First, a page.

A History of the County of Gloucester: Volume 11, Bisley and Longtree Hundreds. Originally published by Victoria County History, London, 1976.
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There was a church at Sapperton by the 1190s when a priest was recorded there. (fn. 1) A rector was mentioned in 1234 (fn. 2) and the living has remained a rectory. (fn. 3) Henry of Leigh and Emme, his wife, appointed to the living in 1292 and 1298 (fn. 4) from which time the advowson descended with the de Lisle moiety of Sapperton manor. (fn. 5) During the Interregnum the Lord Protector appointed to the living, but the patronage was restored to the lord of the manor in 1660, (fn. 6) and Earl Bathurst was patron in 1971. (fn. 7)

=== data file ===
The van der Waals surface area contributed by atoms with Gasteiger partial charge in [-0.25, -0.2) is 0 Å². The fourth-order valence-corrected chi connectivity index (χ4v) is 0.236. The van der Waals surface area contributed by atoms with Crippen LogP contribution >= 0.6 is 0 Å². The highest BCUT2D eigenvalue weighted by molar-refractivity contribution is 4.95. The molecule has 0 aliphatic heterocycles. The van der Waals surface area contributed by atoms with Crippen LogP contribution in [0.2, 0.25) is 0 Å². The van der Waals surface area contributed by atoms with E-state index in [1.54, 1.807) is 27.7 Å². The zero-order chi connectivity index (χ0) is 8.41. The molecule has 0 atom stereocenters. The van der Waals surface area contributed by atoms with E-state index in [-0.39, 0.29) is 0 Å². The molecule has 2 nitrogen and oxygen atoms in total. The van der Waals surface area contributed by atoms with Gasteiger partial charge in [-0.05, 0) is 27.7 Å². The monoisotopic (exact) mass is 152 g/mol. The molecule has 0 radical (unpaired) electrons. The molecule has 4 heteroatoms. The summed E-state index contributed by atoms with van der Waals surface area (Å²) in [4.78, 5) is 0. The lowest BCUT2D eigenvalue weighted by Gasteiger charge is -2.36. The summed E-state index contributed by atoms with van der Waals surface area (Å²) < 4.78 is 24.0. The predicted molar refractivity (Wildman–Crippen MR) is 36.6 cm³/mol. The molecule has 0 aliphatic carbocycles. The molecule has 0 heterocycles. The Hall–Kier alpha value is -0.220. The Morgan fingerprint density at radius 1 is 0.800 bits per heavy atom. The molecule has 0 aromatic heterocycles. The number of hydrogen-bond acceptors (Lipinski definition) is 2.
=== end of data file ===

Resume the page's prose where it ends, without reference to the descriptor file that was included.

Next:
In the mid 12th century the Pope confirmed to Belvoir Priory two-thirds of the demesne tithes of Sapperton and Frampton which had been granted to the priory by a previous owner of the manor, who had also provided a toft and an oxgang of land for the man deputed to collect the tithes. (fn. 8) The priory granted the tithes to the rector of Sapperton before the end of the 12th century but the grant was disputed and annulled in 1234 and again in 1242, when the rector had to pay a yearly rent of two marks to the priory in place of the tithes. In 1363 the priory and the rector agreed to make this a permanent arrangement at a yearly rent of 16s. 8d., (fn. 9) and it continued until the Dissolution. (fn. 10) The priory's portion of the tithes seems to have passed to the lord of the manor by the late 16th century when he held part of the tithes and the parsonage house in return for a yearly rent and for providing alternative accommodation for the rector. The lord also held half of the 60 a. of glebe recorded at that time, which he probably retained, since the rector held only 30 a. of glebe in 1612. (fn. 11) During the Interregnum the demesne tithes were again a source of controversy, (fn. 12) sharpened perhaps by the opposing loyalties of the Poole family and the Puritan minister. (fn. 13) By 1705 the tithes previously paid on Dorvel wood and on Sander's farm, the detached piece lying in Coates parish, had ceased to be paid and the tithes of Westley wood had been commuted to a yearly rent of 10s. At that date the rectorial glebe amounted to 60 a. with 4 beast-pastures in Frampton common, and 3 beastand 54 sheep-pastures in Sapperton common. (fn. 14) The tithes of Frampton and part of Hailey were commuted at the parliamentary inclosure of 1778 when the rector received 375 a. for his tithes, common rights, and glebe land there. (fn. 15) The tithes of Sapperton tithing were presumably commuted by a private agreement between the rector and the lord of the manor, possibly in the late 18th century when the rector was a member of the Bathurst family. (fn. 16) Tithes continued to be paid on c. 400 a. of Hailey manor, until 1842 when they were commuted for a rent-charge of £67 1s. 6d. (fn. 17) As a result of the various tithe agreements the rectorial estate amounted to c. 520 a. during the 19th century. (fn. 18) The yearly value of the living was assessed at £12 in 1291 (fn. 19) and at £16 11s. 8d. in 1535. (fn. 20) By 1650 the rectory was worth £80 (fn. 21) and it had increased in value to £130 a century later; (fn. 22) in 1856 the living was worth £307 a year. (fn. 23)